Copyright changes create framework for transition
When Access Copyright, the collective that administers creator and publisher rights, changed the model by which it would charge users for the use of copyrighted materials, it set off shockwaves across the Canadian university landscape.
Where previously universities faced a licensed model that charged libraries a little more than $3 per student and set the price of course packs at 10 cents per page, Access Copyright introduced a combined tariff that grouped charges together into one $45 per student price. Needless to say, universities across the country cried foul.
In stepped the Association of Universities and Colleges of Canada (AUCC), who took up negotiations for Canadian post-secondary institutions with Access Copyright. Before long, the two sides were at the foot of the Copyright Board of Canada. AUCC is working closely with Canadian universities and colleges, including the University of Lethbridge, providing information and recommending strategies and next steps.
With no agreement signed with Access Copyright, U of L faculty will not be able to create course packs as usual. University Librarian Alison Nussbaumer says it necessitated the creation of a project team to lead and manage the transition. They have since created a website loaded with information to assist faculty and instructors with the process, including suggestions on where to find course materials and a feedback forum where faculty can submit questions.
“What we’ve done is try to think of all the questions people might ask, and then provided those answers under the FAQ tabs in the website,” says Nussbaumer. “The most important thing about the site is the feedback area. If people look through the website and can’t find what they’re searching for, please post a question and somebody on the project team will do their best to find the answer.”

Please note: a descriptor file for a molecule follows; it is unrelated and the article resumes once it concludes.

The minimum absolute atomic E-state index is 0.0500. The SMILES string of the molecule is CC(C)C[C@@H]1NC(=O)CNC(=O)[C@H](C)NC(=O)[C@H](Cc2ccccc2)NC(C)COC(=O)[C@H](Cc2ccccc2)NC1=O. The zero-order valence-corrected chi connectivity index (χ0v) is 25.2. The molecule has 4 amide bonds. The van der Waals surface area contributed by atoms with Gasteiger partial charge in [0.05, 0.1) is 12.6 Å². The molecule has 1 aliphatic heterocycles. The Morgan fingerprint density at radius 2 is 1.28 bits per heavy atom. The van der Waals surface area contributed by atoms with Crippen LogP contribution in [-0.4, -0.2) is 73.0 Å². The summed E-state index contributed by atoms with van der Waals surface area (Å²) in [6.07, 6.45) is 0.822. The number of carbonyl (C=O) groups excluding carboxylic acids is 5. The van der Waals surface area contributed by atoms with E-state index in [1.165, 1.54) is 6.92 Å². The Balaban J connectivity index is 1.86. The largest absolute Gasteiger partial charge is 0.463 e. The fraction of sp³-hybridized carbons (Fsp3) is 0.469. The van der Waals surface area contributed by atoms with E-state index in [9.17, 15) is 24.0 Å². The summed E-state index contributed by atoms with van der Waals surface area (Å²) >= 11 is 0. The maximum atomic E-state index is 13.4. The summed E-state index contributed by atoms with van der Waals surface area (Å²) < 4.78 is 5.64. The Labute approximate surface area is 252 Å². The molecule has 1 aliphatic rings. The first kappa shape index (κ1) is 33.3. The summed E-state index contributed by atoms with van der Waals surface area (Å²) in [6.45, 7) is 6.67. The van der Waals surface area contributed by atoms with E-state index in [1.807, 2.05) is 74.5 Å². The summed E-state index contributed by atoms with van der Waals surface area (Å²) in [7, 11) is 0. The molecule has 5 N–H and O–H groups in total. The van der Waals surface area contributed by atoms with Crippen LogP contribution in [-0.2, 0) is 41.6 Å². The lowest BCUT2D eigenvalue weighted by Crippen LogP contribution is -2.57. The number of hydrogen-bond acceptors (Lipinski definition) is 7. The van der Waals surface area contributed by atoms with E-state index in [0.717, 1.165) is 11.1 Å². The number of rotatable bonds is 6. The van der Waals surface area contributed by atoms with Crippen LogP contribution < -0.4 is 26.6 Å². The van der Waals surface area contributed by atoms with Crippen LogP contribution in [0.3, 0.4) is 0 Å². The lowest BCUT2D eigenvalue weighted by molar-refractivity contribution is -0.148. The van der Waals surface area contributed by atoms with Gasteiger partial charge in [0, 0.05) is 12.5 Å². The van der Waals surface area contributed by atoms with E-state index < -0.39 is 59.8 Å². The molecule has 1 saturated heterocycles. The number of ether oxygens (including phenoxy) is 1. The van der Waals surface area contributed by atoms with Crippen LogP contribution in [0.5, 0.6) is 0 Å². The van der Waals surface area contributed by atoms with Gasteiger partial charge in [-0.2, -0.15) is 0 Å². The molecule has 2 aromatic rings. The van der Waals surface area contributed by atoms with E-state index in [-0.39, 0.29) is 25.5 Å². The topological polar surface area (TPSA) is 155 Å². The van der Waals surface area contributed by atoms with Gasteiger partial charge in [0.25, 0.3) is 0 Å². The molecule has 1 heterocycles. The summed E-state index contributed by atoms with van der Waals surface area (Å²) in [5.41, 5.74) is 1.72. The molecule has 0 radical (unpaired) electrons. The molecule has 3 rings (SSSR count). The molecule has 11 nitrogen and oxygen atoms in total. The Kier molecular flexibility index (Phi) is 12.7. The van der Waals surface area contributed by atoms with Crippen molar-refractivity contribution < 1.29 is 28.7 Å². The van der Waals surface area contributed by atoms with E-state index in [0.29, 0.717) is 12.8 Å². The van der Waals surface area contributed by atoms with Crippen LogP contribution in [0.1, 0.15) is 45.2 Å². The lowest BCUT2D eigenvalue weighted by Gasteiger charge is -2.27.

As of now, there is no end in sight to the legal proceedings and even if Access Copyright and the AUCC were to come to an agreement, Nussbaumer says it could all become moot by copyright legislation currently being debated in the House of Commons. That debate is trying to address the emergence of the digital age and how it affects copyright.
“There’s a transition in the publishing world, it is increasingly graduating towards electronic content,” says Nussbaumer. “Even though we’re being forced right now, in terms of timing, to respond because of an external situation, internally I think there will eventually be a shift away from print course packs anyway, based on student preference and blended learning.”
She says it’s a natural move into the digital age.
“Students are going after content in different ways. I see a lot of things now that are being born digital, there is no print equivalent,” she says.
Presently, Nussbaumer advises faculty that the simplest route for next term may be to put items on library reserve for use. By the middle of December, the library will introduce a new search interface that will, where available in the license, inform the user if there is permission for a full text article to be used in course packs and learning management systems such as the U of L’s new Moodle system.
“If faculty members want to know if an article is approved for Moodle or a course pack, they can search for it by journal title and a box will pop up and tell them whether it is approved for use,” says Nussbaumer.
“Working without a collective license is a work in progress. It’s new to every institution across the country, and here at the U of L we’re trying to make it as easy for faculty as possible. Quite frankly, those who are most impacted are faculty who use a lot of course packs.”
She urges those with questions to visit the website (www.uleth.ca/access-copyright/), and if they can’t find the information they are looking for, to please contact project team members through the feedback option. If there is a demand for workshops on specific areas of copyright legislation, that too could be a consideration. In the end, Nussbaumer says it might be time for the addition of a copyright officer on campus to help wade through this new territory.
“It really is a shift for everyone and we’re working through this the best we can,” she says. “We haven’t planned any workshops as of yet but if there is a need for them or any additional information, let us know through the website and we could put a workshop together to address specific needs.”